The close of the letter struck the blow. After bluntly stating that Mr. Warwick had served her with a process, and that he had no case without suborning witnesses, Diana said: 'But I leave the case, and him, to the world. Ireland, or else America, it is a guiltless kind of suicide to bury myself abroad. He has my letters. They are such as I can own to you; and ask you to kiss me--and kiss me when you have heard all the evidence, all that I can add to it, kiss me. You know me too well to think I would ask you to kiss criminal lips. But I cannot face the world. In the dock, yes. Not where I am expected to smile and sparkle, on pain of incurring suspicion if I show a sign of oppression. I cannot do that. I see myself wearing a false grin--your Tony! No, I do well to go. This is my resolution; and in consequence,--my beloved! my only truly loved on earth! I do not come to you, to grieve you, as I surely should. Nor would it soothe me, dearest. This will be to you the best of reasons. It could not soothe me to see myself giving pain to Emma. I am like a pestilence, and let me swing away to the desert, for there I do no harm. I know I am right. I have questioned myself--it is not cowardice. I do not quail. I abhor the part of actress. I should do it well--too well; destroy my soul in the performance. Is a good name before such a world as this worth that sacrifice? A convent and self-quenching;--cloisters would seem to me like holy dew. But that would be sleep, and I feel the powers of life. Never have I felt them so mightily. If it were not for being called on to act and mew, I would stay, fight, meet a bayonet-hedge of charges and rebut them. I have my natural weapons and my cause. It must be confessed that I have also more knowledge of men and the secret contempt--it must be--the best of them entertain for us. Oh! and we confirm it if we trust them. But they have been at a wicked school.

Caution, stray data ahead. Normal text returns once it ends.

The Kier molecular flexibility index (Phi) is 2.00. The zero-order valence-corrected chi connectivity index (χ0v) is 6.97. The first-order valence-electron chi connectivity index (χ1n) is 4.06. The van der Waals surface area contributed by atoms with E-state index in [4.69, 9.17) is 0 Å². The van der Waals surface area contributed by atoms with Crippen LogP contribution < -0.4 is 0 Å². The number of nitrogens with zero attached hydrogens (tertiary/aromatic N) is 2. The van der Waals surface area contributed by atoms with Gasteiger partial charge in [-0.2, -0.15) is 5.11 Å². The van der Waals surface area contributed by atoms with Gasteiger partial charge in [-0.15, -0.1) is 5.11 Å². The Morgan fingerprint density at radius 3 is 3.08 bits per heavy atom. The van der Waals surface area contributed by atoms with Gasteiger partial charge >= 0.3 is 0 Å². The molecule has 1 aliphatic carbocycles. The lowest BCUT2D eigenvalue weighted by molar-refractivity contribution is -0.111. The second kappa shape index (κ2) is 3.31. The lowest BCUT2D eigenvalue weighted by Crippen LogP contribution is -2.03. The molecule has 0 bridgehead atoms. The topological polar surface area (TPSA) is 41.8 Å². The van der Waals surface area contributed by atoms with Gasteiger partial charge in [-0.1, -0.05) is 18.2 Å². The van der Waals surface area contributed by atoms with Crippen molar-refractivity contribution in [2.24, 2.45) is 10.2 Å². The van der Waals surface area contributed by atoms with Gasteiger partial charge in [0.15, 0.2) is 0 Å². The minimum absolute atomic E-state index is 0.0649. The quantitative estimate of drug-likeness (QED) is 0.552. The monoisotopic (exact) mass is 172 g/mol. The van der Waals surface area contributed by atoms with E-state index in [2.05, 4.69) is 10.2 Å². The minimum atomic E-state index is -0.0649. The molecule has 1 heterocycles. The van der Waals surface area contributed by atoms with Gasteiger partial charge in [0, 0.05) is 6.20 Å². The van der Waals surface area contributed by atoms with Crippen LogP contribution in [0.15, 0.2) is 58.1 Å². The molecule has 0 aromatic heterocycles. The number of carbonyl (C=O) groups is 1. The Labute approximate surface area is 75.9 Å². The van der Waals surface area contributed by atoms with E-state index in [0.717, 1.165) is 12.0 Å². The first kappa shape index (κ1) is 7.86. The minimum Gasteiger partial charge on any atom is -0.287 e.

'I will write. From whatever place, you shall have letters, and constant. I write no more now. In my present mood I find no alternative between rageing and drivelling. I am henceforth dead to the world. Never dead to Emma till my breath is gone--poor flame! I blow at a bed-room candle, by which I write in a brown fog, and behold what I am--though not even serving to write such a tangled scrawl as this. I am of no mortal service. In two days I shall be out of England. Within a week you shall hear where. I long for your heart on mine, your dear eyes. You have faith in me, and I fly from you!--I must be mad. Yet I feel calmly reasonable. I know that this is the thing to do. Some years hence a grey woman may return, to hear of a butterfly Diana, that had her day and disappeared. Better than a mewing and courtseying simulacrum of the woman--I drivel again. Adieu. I suppose I am not liable to capture and imprisonment until the day when my name is cited to appear. I have left London. This letter and I quit the scene by different routes--I would they were one. My beloved! I have an ache--I think I am wronging you. I am not mistress of myself, and do as something within me, wiser, than I, dictates.--You will write kindly. Write your whole heart. It is not compassion I want, I want you. I can bear stripes from you. Let me hear Emma's voice--the true voice. This running away merits your reproaches. It will look like--. I have more to confess: the tigress in me wishes it were! I should then have a reckless passion to fold me about, and the glory infernal, if you name it so, and so it would be--of suffering for and with some one else. As it is, I am utterly solitary, sustained neither from above nor below, except within myself, and that is all fire and smoke, like their new engines.--I kiss this miserable sheet of paper. Yes, I judge that I have run off a line--and what a line! which hardly shows a trace for breathing things to follow until they feel the transgression in wreck. How immensely nature seems to prefer men to women!--But this paper is happier than the writer.